Negotiable closing fees generally include:

The loan origination fee. This is what borrowers are charged for the privilege of receiving a loan. Origination fees usually are expressed in the form of points. Each point represents 1% of the amount borrowed.

The appraisal fee. This is charged to determine the market value of home. If the value is found to be less than the requested loan amount, the loan won’t go through.

Attorney fees. Both the homebuyer and the seller may have their own legal representation.

Title insurance. This is insurance to protect a lender or owner against loss in the event of a property ownership dispute.

Although most buyers choose title companies recommended by a real estate agent or a mortgage company, they are free to shop for the best title insurance and settlement services.

Question Excessive Fees

Making closing-cost comparisons among lenders can be difficult, since different companies may use slightly different words to describe similar services. Watch out for “junk fees.” These are processing and documentation fees that may be added on simply to raise your bill. Question any fees for reviews or document preparation.

If your closing costs rise significantly beyond your Good Faith Estimate, you may feel pressured to accept them to avoid losing the home to another buyer. This kind of pressure is common during strong real estate markets, when prices are rising and sellers often have several buyers to choose from. Rather than pay the high closing fees, try to convince the lender to reduce the charges you find to be too expensive. If that strategy fails, talk to the seller and ask if he or she can extend the closing date so you can shop for another loan.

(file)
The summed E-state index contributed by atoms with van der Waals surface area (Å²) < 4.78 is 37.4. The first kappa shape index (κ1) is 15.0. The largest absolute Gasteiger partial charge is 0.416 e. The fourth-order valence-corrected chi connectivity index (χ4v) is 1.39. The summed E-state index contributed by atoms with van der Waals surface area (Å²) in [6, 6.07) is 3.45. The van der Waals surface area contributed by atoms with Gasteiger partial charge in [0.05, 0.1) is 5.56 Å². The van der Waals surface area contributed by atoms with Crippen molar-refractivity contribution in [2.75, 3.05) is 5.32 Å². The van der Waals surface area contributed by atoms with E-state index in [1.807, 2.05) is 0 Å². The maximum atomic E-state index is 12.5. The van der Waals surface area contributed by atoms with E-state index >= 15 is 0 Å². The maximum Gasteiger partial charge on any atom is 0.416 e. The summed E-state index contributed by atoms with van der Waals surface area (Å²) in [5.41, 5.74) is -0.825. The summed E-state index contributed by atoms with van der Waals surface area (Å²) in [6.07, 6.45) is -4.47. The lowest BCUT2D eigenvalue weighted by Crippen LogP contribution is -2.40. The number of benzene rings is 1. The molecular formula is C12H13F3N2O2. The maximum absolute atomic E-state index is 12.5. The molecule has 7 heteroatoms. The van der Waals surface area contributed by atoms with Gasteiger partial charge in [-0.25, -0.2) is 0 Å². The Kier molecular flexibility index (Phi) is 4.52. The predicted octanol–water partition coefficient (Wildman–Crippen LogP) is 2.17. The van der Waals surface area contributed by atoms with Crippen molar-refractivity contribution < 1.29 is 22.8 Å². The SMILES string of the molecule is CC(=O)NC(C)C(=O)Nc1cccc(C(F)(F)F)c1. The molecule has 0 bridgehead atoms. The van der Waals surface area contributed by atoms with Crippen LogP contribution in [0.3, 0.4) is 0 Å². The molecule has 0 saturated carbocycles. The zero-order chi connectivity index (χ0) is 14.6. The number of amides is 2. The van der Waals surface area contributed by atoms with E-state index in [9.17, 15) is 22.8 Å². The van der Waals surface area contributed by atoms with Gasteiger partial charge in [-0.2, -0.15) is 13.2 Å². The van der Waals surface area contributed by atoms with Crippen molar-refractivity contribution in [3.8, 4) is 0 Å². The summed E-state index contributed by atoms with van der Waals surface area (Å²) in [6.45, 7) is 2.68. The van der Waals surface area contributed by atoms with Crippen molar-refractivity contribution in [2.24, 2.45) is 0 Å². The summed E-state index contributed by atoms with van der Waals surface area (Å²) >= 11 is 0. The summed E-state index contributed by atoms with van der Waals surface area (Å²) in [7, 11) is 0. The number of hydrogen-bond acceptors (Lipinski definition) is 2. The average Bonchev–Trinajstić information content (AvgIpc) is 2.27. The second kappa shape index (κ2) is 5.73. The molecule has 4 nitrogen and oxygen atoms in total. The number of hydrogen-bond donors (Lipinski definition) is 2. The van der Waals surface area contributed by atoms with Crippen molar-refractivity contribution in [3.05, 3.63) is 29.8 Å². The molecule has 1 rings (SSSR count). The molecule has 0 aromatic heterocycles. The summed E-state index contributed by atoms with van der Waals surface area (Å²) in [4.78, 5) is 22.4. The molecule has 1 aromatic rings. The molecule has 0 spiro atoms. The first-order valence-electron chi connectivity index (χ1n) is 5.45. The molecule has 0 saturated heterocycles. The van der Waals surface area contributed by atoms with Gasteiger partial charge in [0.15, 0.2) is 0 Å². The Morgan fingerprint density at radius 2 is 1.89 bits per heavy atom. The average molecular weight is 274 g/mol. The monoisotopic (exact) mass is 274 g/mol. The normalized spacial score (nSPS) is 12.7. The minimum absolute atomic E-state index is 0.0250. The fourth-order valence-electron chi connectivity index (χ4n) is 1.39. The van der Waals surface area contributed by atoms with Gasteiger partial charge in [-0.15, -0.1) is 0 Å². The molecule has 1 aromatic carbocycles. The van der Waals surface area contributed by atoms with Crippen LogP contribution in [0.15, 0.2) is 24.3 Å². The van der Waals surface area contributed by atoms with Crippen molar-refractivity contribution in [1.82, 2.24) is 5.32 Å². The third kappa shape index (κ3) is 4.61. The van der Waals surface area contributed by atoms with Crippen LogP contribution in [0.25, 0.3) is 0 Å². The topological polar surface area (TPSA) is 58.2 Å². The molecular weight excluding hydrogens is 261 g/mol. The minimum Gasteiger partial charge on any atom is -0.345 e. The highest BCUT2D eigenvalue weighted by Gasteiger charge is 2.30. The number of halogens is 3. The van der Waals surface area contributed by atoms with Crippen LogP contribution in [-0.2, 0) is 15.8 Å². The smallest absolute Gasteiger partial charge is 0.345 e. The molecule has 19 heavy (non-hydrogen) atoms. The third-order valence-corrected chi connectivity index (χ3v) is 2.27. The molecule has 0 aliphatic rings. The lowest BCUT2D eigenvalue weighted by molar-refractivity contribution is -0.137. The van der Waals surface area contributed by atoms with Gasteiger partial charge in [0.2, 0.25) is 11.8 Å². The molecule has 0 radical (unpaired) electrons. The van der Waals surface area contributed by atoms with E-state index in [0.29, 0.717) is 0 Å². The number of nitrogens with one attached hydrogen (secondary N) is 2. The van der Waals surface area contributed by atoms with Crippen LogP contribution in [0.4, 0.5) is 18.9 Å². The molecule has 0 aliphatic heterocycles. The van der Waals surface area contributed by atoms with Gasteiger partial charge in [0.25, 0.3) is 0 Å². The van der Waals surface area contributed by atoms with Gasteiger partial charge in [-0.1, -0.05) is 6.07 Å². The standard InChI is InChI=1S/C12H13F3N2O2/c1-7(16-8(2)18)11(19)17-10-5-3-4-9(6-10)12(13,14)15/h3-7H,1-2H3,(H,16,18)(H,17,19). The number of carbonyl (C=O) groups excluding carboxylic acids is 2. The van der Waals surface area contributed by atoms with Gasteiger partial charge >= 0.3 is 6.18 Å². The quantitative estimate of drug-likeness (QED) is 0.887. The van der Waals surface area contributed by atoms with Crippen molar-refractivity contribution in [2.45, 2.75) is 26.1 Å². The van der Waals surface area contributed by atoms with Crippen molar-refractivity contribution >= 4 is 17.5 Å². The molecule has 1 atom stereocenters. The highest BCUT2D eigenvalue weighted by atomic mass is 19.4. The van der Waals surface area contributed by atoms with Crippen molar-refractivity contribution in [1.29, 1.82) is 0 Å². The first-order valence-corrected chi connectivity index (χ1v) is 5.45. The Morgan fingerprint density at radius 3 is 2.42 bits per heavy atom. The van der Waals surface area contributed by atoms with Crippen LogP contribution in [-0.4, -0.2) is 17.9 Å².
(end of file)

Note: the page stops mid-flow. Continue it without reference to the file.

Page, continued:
As you review your closing costs, be your own advocate. Don’t be rushed into paying too much. Make sure that you receive a thorough explanation for any fees that seem unusual, unnecessary or just too costly.

Please give us a call to explain how we may be able to include closing costs into your home loan and save money in your pocket.


Scott Myers, Century 21 Scott Myers, Realtors
(210) 479-1222c21

How will you sell & market my home?


Hello Everyone,

Selling your home can sometimes create challenges for sellers & the agents. One of the best questions you can ask your agent is, How will you market & sell my home?

Posting a for-sale sign in your front lawn is all well and good, but you can do that yourself — without the aid of a fancy Realtor. But what about potential buyers who don’t happen to drive by your particular street? Out-of-towners who are moving to a new area usually don’t have the time to comb the streets of every neighborhood to find a house. In this age of a limitless information superhighway, it’s much easier to break down geographic barriers that connect sellers with buyers. This means your options expand along with your competition, so it’s imperative to think beyond the yard sign.­

One of the biggest advantages that a real estate agent offers you is his access to resources for marketing your home. Ask each agent you interview to spell out his marketing plan for getting your house sold. A good agent will post your house on the Multiple Listing Service (MLS) immediately after signing with you. The MLS is a system of databases which lists homes for sale and gives your house broad exposure to homebuyers.